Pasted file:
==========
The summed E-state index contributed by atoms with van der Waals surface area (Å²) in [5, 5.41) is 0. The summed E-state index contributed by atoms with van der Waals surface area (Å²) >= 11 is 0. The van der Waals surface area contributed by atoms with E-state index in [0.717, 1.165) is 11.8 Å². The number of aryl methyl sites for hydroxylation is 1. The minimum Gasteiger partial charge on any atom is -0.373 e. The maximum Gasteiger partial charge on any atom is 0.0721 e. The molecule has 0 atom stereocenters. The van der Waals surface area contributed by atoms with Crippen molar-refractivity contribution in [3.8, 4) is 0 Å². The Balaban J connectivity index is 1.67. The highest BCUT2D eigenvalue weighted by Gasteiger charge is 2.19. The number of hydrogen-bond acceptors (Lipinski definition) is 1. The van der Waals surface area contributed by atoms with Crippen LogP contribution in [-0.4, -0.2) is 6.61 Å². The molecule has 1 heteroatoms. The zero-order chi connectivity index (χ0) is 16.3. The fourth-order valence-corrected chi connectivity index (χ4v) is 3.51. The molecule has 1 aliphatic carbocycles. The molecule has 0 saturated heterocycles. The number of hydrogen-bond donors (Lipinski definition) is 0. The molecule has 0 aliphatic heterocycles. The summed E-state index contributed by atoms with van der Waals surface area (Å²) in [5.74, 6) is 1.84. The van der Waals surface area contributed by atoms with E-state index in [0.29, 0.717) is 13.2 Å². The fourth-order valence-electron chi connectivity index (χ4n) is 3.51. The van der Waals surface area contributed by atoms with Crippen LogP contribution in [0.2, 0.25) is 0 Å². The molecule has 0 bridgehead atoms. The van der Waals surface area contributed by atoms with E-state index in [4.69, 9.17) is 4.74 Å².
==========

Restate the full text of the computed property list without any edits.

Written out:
The summed E-state index contributed by atoms with van der Waals surface area (Å²) in [5, 5.41) is 0. The summed E-state index contributed by atoms with van der Waals surface area (Å²) >= 11 is 0. The van der Waals surface area contributed by atoms with E-state index in [0.717, 1.165) is 11.8 Å². The number of aryl methyl sites for hydroxylation is 1. The minimum Gasteiger partial charge on any atom is -0.373 e. The maximum Gasteiger partial charge on any atom is 0.0721 e. The molecule has 0 atom stereocenters. The van der Waals surface area contributed by atoms with Crippen molar-refractivity contribution in [3.8, 4) is 0 Å². The Balaban J connectivity index is 1.67. The highest BCUT2D eigenvalue weighted by Gasteiger charge is 2.19. The number of hydrogen-bond acceptors (Lipinski definition) is 1. The van der Waals surface area contributed by atoms with Crippen LogP contribution in [-0.4, -0.2) is 6.61 Å². The molecule has 1 heteroatoms. The zero-order chi connectivity index (χ0) is 16.3. The fourth-order valence-corrected chi connectivity index (χ4v) is 3.51. The molecule has 1 aliphatic carbocycles. The molecule has 0 saturated heterocycles. The number of hydrogen-bond donors (Lipinski definition) is 0. The molecule has 0 aliphatic heterocycles. The summed E-state index contributed by atoms with van der Waals surface area (Å²) in [5.74, 6) is 1.84. The van der Waals surface area contributed by atoms with E-state index in [0.29, 0.717) is 13.2 Å². The fourth-order valence-electron chi connectivity index (χ4n) is 3.51. The van der Waals surface area contributed by atoms with Crippen LogP contribution in [0.2, 0.25) is 0 Å². The molecule has 0 bridgehead atoms. The van der Waals surface area contributed by atoms with E-state index in [4.69, 9.17) is 4.74 Å².